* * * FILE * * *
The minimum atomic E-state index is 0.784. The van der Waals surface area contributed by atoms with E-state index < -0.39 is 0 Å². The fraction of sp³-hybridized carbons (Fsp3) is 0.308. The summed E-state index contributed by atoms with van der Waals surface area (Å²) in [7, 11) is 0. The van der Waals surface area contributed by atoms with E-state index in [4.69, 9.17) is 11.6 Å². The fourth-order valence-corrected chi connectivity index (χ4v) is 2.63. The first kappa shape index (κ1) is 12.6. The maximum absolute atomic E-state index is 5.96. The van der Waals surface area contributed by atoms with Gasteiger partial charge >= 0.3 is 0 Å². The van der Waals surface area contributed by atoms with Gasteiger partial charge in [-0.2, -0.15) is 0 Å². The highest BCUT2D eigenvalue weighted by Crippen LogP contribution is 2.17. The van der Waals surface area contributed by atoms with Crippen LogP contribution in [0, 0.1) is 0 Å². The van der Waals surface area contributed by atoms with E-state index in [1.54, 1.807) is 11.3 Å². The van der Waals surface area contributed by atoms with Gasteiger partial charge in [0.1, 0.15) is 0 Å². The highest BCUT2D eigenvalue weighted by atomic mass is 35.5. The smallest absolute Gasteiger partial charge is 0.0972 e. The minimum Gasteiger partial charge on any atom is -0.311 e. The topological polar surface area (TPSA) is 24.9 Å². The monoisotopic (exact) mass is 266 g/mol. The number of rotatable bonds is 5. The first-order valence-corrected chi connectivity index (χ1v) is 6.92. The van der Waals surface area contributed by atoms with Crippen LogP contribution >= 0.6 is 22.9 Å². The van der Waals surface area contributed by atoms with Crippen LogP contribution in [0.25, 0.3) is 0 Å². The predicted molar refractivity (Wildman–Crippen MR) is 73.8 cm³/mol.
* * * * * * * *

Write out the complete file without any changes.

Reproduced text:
The minimum atomic E-state index is 0.784. The van der Waals surface area contributed by atoms with E-state index < -0.39 is 0 Å². The fraction of sp³-hybridized carbons (Fsp3) is 0.308. The summed E-state index contributed by atoms with van der Waals surface area (Å²) in [7, 11) is 0. The van der Waals surface area contributed by atoms with E-state index in [4.69, 9.17) is 11.6 Å². The fourth-order valence-corrected chi connectivity index (χ4v) is 2.63. The first kappa shape index (κ1) is 12.6. The maximum absolute atomic E-state index is 5.96. The van der Waals surface area contributed by atoms with Gasteiger partial charge >= 0.3 is 0 Å². The van der Waals surface area contributed by atoms with Gasteiger partial charge in [-0.2, -0.15) is 0 Å². The highest BCUT2D eigenvalue weighted by Crippen LogP contribution is 2.17. The van der Waals surface area contributed by atoms with Crippen LogP contribution in [0, 0.1) is 0 Å². The van der Waals surface area contributed by atoms with E-state index in [1.54, 1.807) is 11.3 Å². The van der Waals surface area contributed by atoms with Gasteiger partial charge in [0.1, 0.15) is 0 Å². The highest BCUT2D eigenvalue weighted by atomic mass is 35.5. The smallest absolute Gasteiger partial charge is 0.0972 e. The minimum Gasteiger partial charge on any atom is -0.311 e. The topological polar surface area (TPSA) is 24.9 Å². The monoisotopic (exact) mass is 266 g/mol. The number of rotatable bonds is 5. The first-order valence-corrected chi connectivity index (χ1v) is 6.92. The van der Waals surface area contributed by atoms with Crippen LogP contribution >= 0.6 is 22.9 Å². The van der Waals surface area contributed by atoms with Crippen LogP contribution in [0.25, 0.3) is 0 Å². The predicted molar refractivity (Wildman–Crippen MR) is 73.8 cm³/mol.